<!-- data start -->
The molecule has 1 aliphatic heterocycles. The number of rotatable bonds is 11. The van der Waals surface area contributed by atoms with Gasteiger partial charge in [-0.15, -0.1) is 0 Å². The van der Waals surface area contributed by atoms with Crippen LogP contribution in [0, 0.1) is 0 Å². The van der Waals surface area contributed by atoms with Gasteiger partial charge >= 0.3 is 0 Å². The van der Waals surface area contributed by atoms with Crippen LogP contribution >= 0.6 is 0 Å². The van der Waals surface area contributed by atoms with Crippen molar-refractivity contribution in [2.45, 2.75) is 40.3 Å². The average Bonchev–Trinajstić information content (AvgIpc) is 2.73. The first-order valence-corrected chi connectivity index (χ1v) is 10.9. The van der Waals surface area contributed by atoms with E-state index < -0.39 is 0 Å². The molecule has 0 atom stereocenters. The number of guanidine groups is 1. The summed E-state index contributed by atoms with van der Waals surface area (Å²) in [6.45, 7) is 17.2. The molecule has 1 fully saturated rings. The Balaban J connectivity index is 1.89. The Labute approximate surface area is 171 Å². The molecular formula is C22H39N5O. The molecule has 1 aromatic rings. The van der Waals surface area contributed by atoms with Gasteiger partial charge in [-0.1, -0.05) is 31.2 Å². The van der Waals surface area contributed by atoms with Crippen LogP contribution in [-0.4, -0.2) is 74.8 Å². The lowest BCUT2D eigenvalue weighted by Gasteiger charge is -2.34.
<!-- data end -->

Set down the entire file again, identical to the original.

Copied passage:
The molecule has 1 aliphatic heterocycles. The number of rotatable bonds is 11. The van der Waals surface area contributed by atoms with Gasteiger partial charge in [-0.15, -0.1) is 0 Å². The van der Waals surface area contributed by atoms with Crippen LogP contribution in [0, 0.1) is 0 Å². The van der Waals surface area contributed by atoms with Gasteiger partial charge >= 0.3 is 0 Å². The van der Waals surface area contributed by atoms with Crippen LogP contribution >= 0.6 is 0 Å². The van der Waals surface area contributed by atoms with Crippen molar-refractivity contribution in [2.45, 2.75) is 40.3 Å². The average Bonchev–Trinajstić information content (AvgIpc) is 2.73. The first-order valence-corrected chi connectivity index (χ1v) is 10.9. The van der Waals surface area contributed by atoms with E-state index < -0.39 is 0 Å². The molecule has 0 atom stereocenters. The number of guanidine groups is 1. The summed E-state index contributed by atoms with van der Waals surface area (Å²) in [6.45, 7) is 17.2. The molecule has 1 fully saturated rings. The Balaban J connectivity index is 1.89. The Labute approximate surface area is 171 Å². The molecular formula is C22H39N5O. The molecule has 1 aromatic rings. The van der Waals surface area contributed by atoms with Gasteiger partial charge in [-0.1, -0.05) is 31.2 Å². The van der Waals surface area contributed by atoms with Crippen LogP contribution in [-0.4, -0.2) is 74.8 Å². The lowest BCUT2D eigenvalue weighted by Gasteiger charge is -2.34.